The rehabilitator was also concerned with the potential risk of infection from the wound. She decided to give the Gunpowder 200c since it could help prevent infection. Within a couple of days, the wounds healed with no signs of infection. The bird was released when he was able to fly effectively.
Cottontail with Degloved Thigh
After rescuing a young cottontail rabbit (Sylviagus nuttallii) from her cat, a woman washed the rabbit’s wound with a solution of saline and hydrogen peroxide. The rescuer delivered the rabbit to the rehabilitator at a rendezvous site seven hours later. The rabbit had glassy eyes and was in severe shock. The rabbit was given Aconitum napellus 1m for terror and shock, and placed in a small, warm transport cage.
By the time the rehabilitator arrived back at the rehabilitation facility, about 30 minutes, the juvenile rabbit (200 grams) seemed less fearful but still showed signs of shock. An examination revealed most of skin was torn from the right thigh. The exposed muscles were raw and seemed very painful. Due to its effectiveness with severe and painful lacerations and shock from injury, the rabbit was given a single dose of Hypericum 1m.
Within fifteen minutes, it seemed the pain had decreased significantly since he was eating and grooming. At that time, the wound was cleaned with a solution of dilute Betadine® and then covered with calendula gel. A small amount of Neosporin® ointment was placed over the top of the gel to keep the wound moist in case the veterinarian later wanted to try placing the skin back over the wound. The rabbit promptly returned to eating and grooming.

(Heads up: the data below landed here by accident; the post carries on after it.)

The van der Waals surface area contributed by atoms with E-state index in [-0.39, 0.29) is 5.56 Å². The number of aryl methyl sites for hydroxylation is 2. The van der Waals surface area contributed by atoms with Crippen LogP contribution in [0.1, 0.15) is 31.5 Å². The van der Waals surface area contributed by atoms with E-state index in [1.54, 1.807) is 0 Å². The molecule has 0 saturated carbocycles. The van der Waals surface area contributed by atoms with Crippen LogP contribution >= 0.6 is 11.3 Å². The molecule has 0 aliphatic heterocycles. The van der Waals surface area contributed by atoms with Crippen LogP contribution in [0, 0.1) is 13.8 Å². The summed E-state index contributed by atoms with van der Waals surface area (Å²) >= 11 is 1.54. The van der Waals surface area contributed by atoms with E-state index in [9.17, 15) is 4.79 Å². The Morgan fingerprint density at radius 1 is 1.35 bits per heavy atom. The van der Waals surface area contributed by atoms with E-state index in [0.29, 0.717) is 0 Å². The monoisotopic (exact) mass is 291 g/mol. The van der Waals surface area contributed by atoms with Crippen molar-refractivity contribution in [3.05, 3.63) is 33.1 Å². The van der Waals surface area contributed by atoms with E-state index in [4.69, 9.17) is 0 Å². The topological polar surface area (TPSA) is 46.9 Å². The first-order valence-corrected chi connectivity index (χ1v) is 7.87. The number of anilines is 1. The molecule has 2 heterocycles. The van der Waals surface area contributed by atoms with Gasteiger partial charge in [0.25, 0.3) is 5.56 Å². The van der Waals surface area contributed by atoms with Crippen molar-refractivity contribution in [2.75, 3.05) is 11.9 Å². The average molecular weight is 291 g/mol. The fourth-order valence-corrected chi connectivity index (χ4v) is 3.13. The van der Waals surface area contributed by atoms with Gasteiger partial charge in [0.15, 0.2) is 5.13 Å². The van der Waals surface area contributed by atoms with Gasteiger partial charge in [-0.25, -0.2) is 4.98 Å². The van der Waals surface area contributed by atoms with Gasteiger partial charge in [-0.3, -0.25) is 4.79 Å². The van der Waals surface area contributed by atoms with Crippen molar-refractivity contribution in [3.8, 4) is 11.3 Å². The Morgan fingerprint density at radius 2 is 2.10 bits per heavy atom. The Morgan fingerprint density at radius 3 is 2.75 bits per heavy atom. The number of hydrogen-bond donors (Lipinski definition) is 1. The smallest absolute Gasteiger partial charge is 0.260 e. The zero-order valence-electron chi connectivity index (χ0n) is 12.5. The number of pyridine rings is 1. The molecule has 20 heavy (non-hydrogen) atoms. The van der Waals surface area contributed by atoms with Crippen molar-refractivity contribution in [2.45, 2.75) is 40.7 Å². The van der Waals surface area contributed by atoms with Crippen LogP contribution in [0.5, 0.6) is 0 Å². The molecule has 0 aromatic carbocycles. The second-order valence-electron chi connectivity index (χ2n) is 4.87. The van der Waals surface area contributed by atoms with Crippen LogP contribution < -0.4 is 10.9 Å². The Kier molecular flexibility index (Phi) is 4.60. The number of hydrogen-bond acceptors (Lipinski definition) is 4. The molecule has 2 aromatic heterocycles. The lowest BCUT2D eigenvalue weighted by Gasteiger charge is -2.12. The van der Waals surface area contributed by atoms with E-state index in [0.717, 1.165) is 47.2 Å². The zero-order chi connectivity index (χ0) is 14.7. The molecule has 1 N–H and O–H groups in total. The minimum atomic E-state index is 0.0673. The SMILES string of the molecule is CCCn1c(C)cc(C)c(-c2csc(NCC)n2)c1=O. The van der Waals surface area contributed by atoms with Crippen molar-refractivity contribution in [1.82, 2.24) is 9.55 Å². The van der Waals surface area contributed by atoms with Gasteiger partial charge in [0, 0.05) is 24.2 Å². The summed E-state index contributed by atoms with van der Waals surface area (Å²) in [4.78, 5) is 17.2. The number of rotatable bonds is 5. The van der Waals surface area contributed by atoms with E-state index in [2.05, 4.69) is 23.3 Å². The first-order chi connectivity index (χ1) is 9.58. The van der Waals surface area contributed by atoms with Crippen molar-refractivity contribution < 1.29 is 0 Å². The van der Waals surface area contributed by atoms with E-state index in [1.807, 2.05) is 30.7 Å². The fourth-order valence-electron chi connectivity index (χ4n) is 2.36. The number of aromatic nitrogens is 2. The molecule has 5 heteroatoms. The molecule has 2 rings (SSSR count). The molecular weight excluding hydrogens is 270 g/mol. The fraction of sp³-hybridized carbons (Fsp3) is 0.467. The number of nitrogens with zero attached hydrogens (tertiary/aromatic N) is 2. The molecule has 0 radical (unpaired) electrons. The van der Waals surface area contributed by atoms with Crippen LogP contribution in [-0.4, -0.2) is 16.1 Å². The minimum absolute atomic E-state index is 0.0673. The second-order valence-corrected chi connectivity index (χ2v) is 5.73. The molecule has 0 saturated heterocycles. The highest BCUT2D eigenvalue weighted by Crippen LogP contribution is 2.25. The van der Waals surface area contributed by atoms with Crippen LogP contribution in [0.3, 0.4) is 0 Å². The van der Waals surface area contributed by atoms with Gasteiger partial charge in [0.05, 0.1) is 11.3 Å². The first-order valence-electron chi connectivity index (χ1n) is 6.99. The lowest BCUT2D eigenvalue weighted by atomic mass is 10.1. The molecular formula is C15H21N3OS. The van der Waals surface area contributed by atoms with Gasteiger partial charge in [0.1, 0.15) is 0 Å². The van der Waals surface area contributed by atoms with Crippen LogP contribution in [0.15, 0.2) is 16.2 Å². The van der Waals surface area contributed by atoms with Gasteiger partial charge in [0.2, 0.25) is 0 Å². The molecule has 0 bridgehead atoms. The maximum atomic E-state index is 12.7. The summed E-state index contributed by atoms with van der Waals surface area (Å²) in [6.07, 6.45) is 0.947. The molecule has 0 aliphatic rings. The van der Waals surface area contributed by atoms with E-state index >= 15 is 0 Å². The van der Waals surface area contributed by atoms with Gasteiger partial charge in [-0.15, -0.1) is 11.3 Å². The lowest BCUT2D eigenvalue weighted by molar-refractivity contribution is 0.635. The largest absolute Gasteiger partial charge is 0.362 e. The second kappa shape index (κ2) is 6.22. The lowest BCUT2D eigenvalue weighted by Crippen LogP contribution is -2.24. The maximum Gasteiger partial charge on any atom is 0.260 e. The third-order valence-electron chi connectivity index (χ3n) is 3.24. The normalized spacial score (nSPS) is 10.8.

A veterinarian was contacted. She recommended not replacing the skin over the degloved area due to the fact that eight hours that had passed since the injury and the rescuer had used a peroxide solution. Since antibiotics can easily upset delicate gastro-intestinal systems found in rabbits, it was decided to use homeopathic Gunpowder in an attempt to prevent the onset of infection.
The rabbit was given an initial dose of homeopathic Gunpowder 200c. The wound was flushed again the second day and calendula gel was applied several times. The wound remained extremely red. Since it was difficult to determine if any infection was apparent, the Gunpowder was repeated one time. The rabbit remained relatively still in the cage and had a good appetite.
The third day the wound was less raw and red. The rabbit was still eating well, but the rehabilitator was concerned about the extreme stress that captivity places on rabbits. The decision was to try to further accelerate the healing by administering a single dose of Calendula 200c. Calendula gel was placed on the wound twice a day.
On the 12th day after the cat bite, the wound was covered with skin, a tiny scab was barely visible, and the rabbit had gained considerable weight. The rabbit was released the following day.
Juvenile Crow with Abscess
A member of the public delivered a juvenile crow (Corvus brachyrhynchos) to a veterinarian. The bird had a large abscess on the left side of its head that had broken open and was draining. After thoroughly flushing and cleaning the abscess, the veterinarian transferred the crow to a rehabilitator. He sent along an antibiotic in case the rehabilitator needed it.
On arrival, the rehabilitator noted that the bird, in addition to the abscess, had some bruises and seemed painful when touched. While it was uncertain what had caused the wounds, it appeared to have resulted from some kind of trauma. The bird had high vital force. Arnica montana is well known for its ability to address general trauma, soreness, and pain when touched. Arnica is also listed in bold in Generalities, Abscesses, supprations. The rehabilitator administered a single dose of Arnica 1m. Within hours, the bird seemed more comfortable, especially when handled.
The next morning, however, the abscess looked much worse and smelled putrid even after it had been thoroughly cleaned. The etiology of the wound was unknown. Her first impulse was to give a homeopathic medicine known to be effective with severe infections.